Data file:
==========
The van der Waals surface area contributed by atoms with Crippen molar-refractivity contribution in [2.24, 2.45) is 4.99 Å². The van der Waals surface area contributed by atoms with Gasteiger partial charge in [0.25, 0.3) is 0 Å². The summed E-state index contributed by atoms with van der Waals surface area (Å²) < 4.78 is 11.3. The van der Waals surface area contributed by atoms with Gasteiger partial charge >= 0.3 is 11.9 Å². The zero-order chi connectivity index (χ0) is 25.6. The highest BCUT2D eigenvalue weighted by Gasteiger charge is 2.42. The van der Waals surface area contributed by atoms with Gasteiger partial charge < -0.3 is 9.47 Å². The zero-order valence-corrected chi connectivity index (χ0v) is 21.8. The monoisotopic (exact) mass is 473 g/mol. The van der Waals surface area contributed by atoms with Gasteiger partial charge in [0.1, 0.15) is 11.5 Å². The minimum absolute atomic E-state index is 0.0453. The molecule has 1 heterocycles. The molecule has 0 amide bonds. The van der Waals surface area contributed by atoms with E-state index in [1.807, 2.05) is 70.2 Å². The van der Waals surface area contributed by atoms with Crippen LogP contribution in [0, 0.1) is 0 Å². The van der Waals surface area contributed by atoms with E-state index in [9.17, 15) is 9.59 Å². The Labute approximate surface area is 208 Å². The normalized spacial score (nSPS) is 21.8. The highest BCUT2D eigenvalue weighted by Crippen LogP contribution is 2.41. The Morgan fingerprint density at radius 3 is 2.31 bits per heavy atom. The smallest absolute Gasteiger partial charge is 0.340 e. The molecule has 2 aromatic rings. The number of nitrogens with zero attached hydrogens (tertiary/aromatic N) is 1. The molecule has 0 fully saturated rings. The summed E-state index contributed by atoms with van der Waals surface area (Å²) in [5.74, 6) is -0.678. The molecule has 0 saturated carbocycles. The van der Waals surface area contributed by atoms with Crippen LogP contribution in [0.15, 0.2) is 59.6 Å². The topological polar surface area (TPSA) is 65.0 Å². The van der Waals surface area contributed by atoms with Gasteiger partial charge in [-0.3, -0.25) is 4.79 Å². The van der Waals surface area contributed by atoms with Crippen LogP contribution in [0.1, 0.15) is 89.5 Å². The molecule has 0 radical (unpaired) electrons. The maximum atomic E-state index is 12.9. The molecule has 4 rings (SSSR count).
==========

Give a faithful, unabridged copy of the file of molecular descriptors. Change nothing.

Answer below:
The van der Waals surface area contributed by atoms with Crippen molar-refractivity contribution in [2.24, 2.45) is 4.99 Å². The van der Waals surface area contributed by atoms with Gasteiger partial charge in [0.25, 0.3) is 0 Å². The summed E-state index contributed by atoms with van der Waals surface area (Å²) < 4.78 is 11.3. The van der Waals surface area contributed by atoms with Gasteiger partial charge >= 0.3 is 11.9 Å². The zero-order chi connectivity index (χ0) is 25.6. The highest BCUT2D eigenvalue weighted by Gasteiger charge is 2.42. The van der Waals surface area contributed by atoms with Gasteiger partial charge < -0.3 is 9.47 Å². The zero-order valence-corrected chi connectivity index (χ0v) is 21.8. The monoisotopic (exact) mass is 473 g/mol. The van der Waals surface area contributed by atoms with Gasteiger partial charge in [0.1, 0.15) is 11.5 Å². The minimum absolute atomic E-state index is 0.0453. The molecule has 1 heterocycles. The molecule has 0 amide bonds. The van der Waals surface area contributed by atoms with E-state index in [1.807, 2.05) is 70.2 Å². The van der Waals surface area contributed by atoms with Crippen LogP contribution in [0, 0.1) is 0 Å². The van der Waals surface area contributed by atoms with E-state index in [9.17, 15) is 9.59 Å². The Labute approximate surface area is 208 Å². The normalized spacial score (nSPS) is 21.8. The highest BCUT2D eigenvalue weighted by Crippen LogP contribution is 2.41. The Morgan fingerprint density at radius 3 is 2.31 bits per heavy atom. The smallest absolute Gasteiger partial charge is 0.340 e. The molecule has 2 aromatic rings. The number of nitrogens with zero attached hydrogens (tertiary/aromatic N) is 1. The molecule has 0 fully saturated rings. The summed E-state index contributed by atoms with van der Waals surface area (Å²) in [5.74, 6) is -0.678. The molecule has 0 saturated carbocycles. The van der Waals surface area contributed by atoms with Crippen LogP contribution in [0.15, 0.2) is 59.6 Å². The topological polar surface area (TPSA) is 65.0 Å². The van der Waals surface area contributed by atoms with Gasteiger partial charge in [-0.3, -0.25) is 4.79 Å². The van der Waals surface area contributed by atoms with Crippen LogP contribution in [0.1, 0.15) is 89.5 Å². The molecule has 0 radical (unpaired) electrons. The maximum atomic E-state index is 12.9. The molecule has 4 rings (SSSR count).